Studies of parents and children interacting with one another occur across a range of academic disciplines. A variety of methodologies and data sources are used to search for answers to questions about topics in child development, the design of learning environments, educational outcomes and interventions, and public policy. Oftentimes in these studies, parents and children may not be the intended focus of the research—they merely happen to be the primary actors in studies of particular environments or phenomena. This can require casting a wide net to reap a full understanding of the dynamics between parents and children that are relevant to how learning takes place within families.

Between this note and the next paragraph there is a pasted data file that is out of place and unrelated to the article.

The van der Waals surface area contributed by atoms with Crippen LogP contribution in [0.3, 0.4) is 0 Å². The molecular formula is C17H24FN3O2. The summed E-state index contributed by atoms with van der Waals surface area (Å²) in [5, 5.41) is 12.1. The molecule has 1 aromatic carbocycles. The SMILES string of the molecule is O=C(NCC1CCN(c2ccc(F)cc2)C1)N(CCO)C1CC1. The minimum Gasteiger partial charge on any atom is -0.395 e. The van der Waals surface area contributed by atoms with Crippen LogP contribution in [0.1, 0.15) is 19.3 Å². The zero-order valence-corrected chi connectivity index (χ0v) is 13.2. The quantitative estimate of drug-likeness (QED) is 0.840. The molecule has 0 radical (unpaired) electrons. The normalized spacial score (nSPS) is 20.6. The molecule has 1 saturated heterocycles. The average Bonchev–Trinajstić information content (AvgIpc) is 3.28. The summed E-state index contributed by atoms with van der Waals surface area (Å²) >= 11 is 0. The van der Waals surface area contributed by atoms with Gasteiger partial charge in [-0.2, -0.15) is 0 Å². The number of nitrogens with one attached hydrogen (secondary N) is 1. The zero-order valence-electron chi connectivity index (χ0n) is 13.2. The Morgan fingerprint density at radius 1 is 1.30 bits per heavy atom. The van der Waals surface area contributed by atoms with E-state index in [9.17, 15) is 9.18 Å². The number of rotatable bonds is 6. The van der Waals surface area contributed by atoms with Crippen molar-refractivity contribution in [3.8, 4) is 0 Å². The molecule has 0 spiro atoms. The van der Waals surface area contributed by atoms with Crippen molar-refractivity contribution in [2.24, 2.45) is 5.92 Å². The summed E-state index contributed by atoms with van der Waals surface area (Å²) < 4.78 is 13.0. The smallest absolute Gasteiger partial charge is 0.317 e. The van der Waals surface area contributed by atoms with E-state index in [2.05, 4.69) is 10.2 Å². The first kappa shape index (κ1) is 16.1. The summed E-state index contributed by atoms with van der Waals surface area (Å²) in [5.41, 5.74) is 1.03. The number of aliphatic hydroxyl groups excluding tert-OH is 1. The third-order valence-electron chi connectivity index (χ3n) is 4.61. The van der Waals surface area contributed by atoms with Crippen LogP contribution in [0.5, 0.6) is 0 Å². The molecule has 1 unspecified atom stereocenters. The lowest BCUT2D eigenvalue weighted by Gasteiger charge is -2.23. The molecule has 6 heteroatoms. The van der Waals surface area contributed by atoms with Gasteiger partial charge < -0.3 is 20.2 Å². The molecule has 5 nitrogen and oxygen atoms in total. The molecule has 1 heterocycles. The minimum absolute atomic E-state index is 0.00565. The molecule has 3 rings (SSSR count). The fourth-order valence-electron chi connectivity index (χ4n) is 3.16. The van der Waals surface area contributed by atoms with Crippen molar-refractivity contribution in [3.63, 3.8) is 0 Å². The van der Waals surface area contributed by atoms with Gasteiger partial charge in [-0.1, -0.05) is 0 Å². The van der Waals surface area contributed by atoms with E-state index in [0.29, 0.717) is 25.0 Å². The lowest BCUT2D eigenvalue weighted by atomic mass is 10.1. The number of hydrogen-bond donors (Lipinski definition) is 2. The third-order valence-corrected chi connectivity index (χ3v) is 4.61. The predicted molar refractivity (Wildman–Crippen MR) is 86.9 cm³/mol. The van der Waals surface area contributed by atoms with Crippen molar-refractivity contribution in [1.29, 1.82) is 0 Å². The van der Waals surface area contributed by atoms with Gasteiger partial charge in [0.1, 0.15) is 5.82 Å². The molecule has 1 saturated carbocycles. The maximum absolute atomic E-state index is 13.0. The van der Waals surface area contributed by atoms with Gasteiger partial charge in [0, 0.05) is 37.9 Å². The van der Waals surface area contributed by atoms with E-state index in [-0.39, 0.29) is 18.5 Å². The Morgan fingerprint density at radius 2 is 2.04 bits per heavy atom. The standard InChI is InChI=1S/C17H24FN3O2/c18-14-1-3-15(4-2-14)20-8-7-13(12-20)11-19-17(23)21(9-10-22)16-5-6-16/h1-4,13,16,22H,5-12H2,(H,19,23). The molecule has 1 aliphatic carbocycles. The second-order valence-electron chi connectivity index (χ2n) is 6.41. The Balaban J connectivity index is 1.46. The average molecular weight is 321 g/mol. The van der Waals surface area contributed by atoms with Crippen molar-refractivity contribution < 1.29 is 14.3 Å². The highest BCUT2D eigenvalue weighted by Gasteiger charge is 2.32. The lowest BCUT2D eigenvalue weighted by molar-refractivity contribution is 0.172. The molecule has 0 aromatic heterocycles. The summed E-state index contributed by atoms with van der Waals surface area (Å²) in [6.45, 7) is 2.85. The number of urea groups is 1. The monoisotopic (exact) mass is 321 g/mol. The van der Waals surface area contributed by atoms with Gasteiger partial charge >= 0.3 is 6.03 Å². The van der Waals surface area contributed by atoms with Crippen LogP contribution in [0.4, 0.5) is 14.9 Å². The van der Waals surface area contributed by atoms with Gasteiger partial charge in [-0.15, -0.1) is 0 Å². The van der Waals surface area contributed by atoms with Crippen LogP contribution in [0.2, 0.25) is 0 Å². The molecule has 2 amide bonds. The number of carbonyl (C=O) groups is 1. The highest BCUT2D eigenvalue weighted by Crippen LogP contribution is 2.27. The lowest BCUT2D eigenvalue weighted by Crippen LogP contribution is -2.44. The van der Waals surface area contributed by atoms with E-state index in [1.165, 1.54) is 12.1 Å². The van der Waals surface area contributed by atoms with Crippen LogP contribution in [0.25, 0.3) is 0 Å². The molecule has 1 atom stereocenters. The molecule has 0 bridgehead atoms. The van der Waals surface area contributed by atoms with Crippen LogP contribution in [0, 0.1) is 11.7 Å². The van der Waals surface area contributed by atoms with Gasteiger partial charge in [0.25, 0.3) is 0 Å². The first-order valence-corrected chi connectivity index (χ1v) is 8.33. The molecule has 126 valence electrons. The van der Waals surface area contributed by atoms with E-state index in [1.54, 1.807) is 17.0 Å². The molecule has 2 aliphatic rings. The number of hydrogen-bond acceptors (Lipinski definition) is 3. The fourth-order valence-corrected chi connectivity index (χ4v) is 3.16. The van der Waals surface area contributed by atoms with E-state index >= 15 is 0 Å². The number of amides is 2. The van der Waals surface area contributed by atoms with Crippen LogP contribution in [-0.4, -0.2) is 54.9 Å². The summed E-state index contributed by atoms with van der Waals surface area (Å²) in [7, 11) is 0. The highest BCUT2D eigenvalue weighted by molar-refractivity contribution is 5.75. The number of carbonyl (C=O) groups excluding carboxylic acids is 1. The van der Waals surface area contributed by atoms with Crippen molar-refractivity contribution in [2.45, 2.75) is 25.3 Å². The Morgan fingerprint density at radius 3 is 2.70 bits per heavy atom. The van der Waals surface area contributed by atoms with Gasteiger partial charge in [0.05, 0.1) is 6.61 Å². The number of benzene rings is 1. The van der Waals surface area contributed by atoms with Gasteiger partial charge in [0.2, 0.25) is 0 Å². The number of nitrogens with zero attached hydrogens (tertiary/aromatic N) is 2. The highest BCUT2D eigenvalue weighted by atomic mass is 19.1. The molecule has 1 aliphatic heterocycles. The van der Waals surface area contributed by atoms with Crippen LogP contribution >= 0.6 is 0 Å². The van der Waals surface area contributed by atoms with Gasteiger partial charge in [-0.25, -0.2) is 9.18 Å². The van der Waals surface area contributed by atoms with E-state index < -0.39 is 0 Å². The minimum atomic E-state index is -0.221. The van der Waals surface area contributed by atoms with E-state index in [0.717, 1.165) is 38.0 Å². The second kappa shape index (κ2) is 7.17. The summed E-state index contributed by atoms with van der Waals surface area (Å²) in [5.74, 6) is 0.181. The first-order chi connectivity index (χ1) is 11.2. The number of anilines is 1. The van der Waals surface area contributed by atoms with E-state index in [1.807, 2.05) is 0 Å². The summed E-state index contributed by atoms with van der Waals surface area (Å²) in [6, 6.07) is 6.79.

This entry examines what is known about parent–child interaction from a variety of research perspectives. It highlights findings from ...

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